How Postal Service's cost-cutting moves may affect Phila. area

The Postal Service is awash in red ink. In September, Patrick Donahoe, postmaster general, talked about coming changes. (Evan Vucci / Associated Press, File)

You've got mail! Just not the white envelope with a 45-cent stamp kind of mail.

Steeped in red ink, the U.S. Postal Service has for two decades grappled with a downward spiral in first-class mail. A surge in e-mailing and electronic billing has leftit with a glut of post offices and mail-distribution centers.

The Postal Service is the core of a broader trillion-dollar mailing industry that employs more than 8 million. That industry includes, among others, private envelope manufacturers, suppliers, and mailing houses — companies that help other organizations prepare their mail for Postal Service delivery. In its 2011 annual report, the Postal Service said it employed 645,950 people.

In the latest cost-cutting move, the Postal Service - which delivers mail to 151 million addresses a day - announced it would consolidate or merge 223 large mail-sorting and distribution centers, including the Southeastern Pennsylvania facility in Wayne, after May 15.

Among the 727 who work there, 254 jobs would be lost. Others would be relocated, and some positions would be eliminated through attrition, said spokeswoman Cathy Yarosky.

With the planned closure of almost half its 461 mail-processing centers nationwide, the Postal Service proposes changing first-class mail delivery to two to three days, thus eliminating the expectation of overnight service, except for Express Mail, which would still be overnight.

Currently, about 41 percent of first-class mail is delivered overnight. But with the planned consolidation of mail processing, it would take two to three days to get mail that used to come overnight, even in contiguous neighborhoods.

The Postal Service has warned it will lose as much as $18.2 billion a year by 2015 unless it gets leeway to switch to five-day delivery, slow first-class mail by one day, and raise stamp prices by as much as 5 cents.

The agency, which receives no taxpayer funding, lost $3.3 billion in the latest quarter and $5.1 billion last fiscal year. That did not include an annual payment of about $5.5 billion to pre-fund retiree health benefits.

"Congress gave us a reprieve in making that payment until August," said spokesman Ray Daiutolo.

In July, the agency said it was looking at possible closure of 3,600 post offices and branches out of 32,000, including 17 in this area.

"Currently, all have been taken off this list" except three locally, Yarosky said.

Those are: 30th Street Train Station (not to be confused with the Philadelphia main post office at 30th and Chestnut Streets), and the Salford and Woxall post offices near Harleysville, which remain on the endangered list. The St. Davids post office has already closed, Yarosky said.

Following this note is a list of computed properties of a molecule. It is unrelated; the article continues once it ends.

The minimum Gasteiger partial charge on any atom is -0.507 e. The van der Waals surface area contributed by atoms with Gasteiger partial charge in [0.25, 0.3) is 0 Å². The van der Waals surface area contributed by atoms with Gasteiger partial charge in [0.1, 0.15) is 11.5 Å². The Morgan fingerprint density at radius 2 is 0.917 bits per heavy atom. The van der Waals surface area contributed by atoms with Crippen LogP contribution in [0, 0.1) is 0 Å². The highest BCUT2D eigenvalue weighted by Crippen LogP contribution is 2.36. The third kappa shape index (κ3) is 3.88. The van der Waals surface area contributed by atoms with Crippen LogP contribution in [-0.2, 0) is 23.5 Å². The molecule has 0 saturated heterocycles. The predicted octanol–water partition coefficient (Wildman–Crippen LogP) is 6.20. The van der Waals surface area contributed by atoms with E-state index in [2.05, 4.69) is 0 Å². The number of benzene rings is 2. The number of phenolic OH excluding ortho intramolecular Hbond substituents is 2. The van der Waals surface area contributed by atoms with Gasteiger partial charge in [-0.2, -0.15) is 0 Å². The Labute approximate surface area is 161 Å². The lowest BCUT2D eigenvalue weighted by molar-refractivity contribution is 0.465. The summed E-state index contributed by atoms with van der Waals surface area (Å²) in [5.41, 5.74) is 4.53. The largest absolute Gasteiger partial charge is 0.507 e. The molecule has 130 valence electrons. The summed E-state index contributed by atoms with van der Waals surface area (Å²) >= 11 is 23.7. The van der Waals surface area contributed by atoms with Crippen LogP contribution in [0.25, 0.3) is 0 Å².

Shuttering post offices is unpopular because they give communities a sense of identity - and provide jobs.

Rep. Patrick Meehan (R., Pa.) asked the Postal Service's Office of Inspector General to reevaluate the decision to transfer mail sorting out of Wayne to Philadelphia's mail-distribution center on Lindbergh Boulevard.

Meehan met March 2 with postal workers at the West Valley Road plant in Wayne and pledged to try to keep it open. "Behind me is one of the top 10 most productive mail-processing facilities in the entire country," he told the crowd.

Combining the plant, which sorts mail for two million people a day, with the operation near Philadelphia International Airport will "create a remarkable inefficiency," he said.

Mark Duda, assistant inspector general, wrote Meehan on Feb. 29 that a formal audit was under way to examine the plan to close hundreds of mail-distribution centers.

Duda said the audit staff "agreed to provide additional attention" to consolidating the Southeastern Pennsylvania plant with the Philadelphia mail-sorting operation. But he made no promises.

A.J. Jones, president of American Postal Workers Union Local 2233, said closing the Wayne mail-sorting center would "create a slower mail service, a less reliable mail service, at a more expensive cost, driving our valued customers away."

"This facility works. It does a great job, and it should be permitted to remain open," Jones said.

A mail-sorting facility in Reading is on the consolidation list, and 54 jobs would be lost. Reading's operation would be merged with Harrisburg. Two other postal-sorting plants in the region will stay open, in Bellmawr, Camden County, and Hares Corner, Del.

The Postal Service's Yarosky said: "Our first-class mail volume has been declining significantly since 2006. It continues to decline every year, and we certainly do not anticipate that volume will ever return."

She said the agency would abide by its collective-bargaining agreements and do what it could to reassign workers.

At Wayne, a "bulk mail" unit and a retail post office will remain open. "Those people and those operations will remain at that facility," Yarosky said.


Contact Linda Loyd

at 215-854-2831 or